When Captain Alpha was about four, he fell in love with a Sesame Street book from my childhood. There had been well-loved books before, but this one? It was special.
He wanted to read it every.single.night.
“How about this one?” David and I would ask as we chose the evening reads.
He would always agree to our choice, but still wanted the “number 13″ book as well.
It was long. Not your usual 20 page children’s book, this one had cartoons and longer stories and little games with photos all tucked within its colourful hard cover.
We had a little routine. David and I would read the Bert and Ernie cartoons – I was Bert, he was Ernie. (David makes great character voices. Me? Not so much.)
We would read together.
No skipping pages. He would know.
We suggested and bargained and “aren’t you getting tired of that book?”
No, he’d say. He wasn’t tired of it, he loved that book.
He laughed every single time we read it – especially when we got to the page with Sherlock Hemlock. David did a great Sherlock Hemlock.
Some nights I felt like we would never, ever be done reading the “number 13 book.” And I began to think that if I never saw it again, it would be too soon.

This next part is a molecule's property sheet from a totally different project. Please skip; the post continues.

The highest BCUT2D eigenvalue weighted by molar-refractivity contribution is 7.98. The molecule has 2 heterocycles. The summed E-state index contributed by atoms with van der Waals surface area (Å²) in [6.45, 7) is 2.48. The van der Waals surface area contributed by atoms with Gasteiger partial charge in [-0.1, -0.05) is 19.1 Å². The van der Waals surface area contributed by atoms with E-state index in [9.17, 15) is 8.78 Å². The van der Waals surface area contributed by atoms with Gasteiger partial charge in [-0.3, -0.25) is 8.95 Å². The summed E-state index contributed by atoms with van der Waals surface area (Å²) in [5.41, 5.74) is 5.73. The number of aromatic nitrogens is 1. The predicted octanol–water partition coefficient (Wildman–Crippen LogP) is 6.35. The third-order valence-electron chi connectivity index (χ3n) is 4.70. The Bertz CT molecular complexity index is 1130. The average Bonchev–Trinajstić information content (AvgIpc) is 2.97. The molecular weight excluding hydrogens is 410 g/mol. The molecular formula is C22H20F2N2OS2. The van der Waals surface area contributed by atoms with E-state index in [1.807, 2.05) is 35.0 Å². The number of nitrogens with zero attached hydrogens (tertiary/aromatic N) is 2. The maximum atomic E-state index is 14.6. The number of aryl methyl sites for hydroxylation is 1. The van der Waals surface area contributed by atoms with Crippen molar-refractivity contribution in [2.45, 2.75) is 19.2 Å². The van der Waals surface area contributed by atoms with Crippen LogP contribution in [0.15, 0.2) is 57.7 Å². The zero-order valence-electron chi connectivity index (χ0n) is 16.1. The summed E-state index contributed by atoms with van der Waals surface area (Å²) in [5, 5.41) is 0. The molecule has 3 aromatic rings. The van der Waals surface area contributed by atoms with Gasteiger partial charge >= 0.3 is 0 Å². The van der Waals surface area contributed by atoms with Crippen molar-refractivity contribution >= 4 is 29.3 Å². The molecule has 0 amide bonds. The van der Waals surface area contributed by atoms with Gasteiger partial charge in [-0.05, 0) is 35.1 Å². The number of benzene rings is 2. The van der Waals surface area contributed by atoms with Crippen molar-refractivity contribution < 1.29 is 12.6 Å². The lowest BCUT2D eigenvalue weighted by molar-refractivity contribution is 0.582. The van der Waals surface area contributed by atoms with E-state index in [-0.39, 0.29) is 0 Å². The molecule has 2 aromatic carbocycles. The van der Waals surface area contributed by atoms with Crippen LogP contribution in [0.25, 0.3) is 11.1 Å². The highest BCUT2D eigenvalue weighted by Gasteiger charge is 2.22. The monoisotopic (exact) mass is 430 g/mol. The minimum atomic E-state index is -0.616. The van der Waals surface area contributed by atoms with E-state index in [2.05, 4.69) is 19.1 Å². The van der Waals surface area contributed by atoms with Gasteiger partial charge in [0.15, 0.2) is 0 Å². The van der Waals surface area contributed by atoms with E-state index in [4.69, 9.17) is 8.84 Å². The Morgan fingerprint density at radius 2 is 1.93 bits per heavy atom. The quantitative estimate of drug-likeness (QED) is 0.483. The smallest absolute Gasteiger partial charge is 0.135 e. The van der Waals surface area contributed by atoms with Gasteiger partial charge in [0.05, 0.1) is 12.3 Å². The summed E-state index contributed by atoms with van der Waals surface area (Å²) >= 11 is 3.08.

As often happens, I don’t remember the last time we read it. Time went on, and another interest caught his attention and the number 13 book was set on the shelf. And there it had stayed, largely untouched and forgotten.
Until the other day.
I heard the boys playing downstairs in the playroom. The words started to drift up to me
“…I loved it…”
“…Daddy made the best voices…”
“…It’s Sherlock Hemlock!”
And I knew Alpha had found the book.
He brought it upstairs to show me, to ask me if I remembered.
And I admit, I smiled when I saw that book again.
Despite nights and nights of making Bert voices and yawning and ”Are you sure you don’t want to read this book? There’s a tractor on it;” despite my despair that Alpha may never choose another book, and my never wanting to lay eyes on that book ever again – it was like seeing an old friend.
And you know what? In that moment, seeing him remember and smile and hearing him talk about that memory and exclaim, “It’s Sherlock Hemlock!” in the exact intonation that David had used all those years ago, I realized:
It was all worth it.
So, Moms and Dads, if you are stuck in the magical realm of SameStoryEveryNight and think you are going to go out of your mind. I get it. I have been there.
You think it is never going to end.
And you wonder if it makes a difference.
They do remember those moments with their first book love. They loved it then; they will love remembering it years from now.
They may also love sharing it – complete with character voices – with their younger brother.
And it is a beautiful thing.
Do you remember your first book love? Are you stuck in SameStoryEveryNight right now?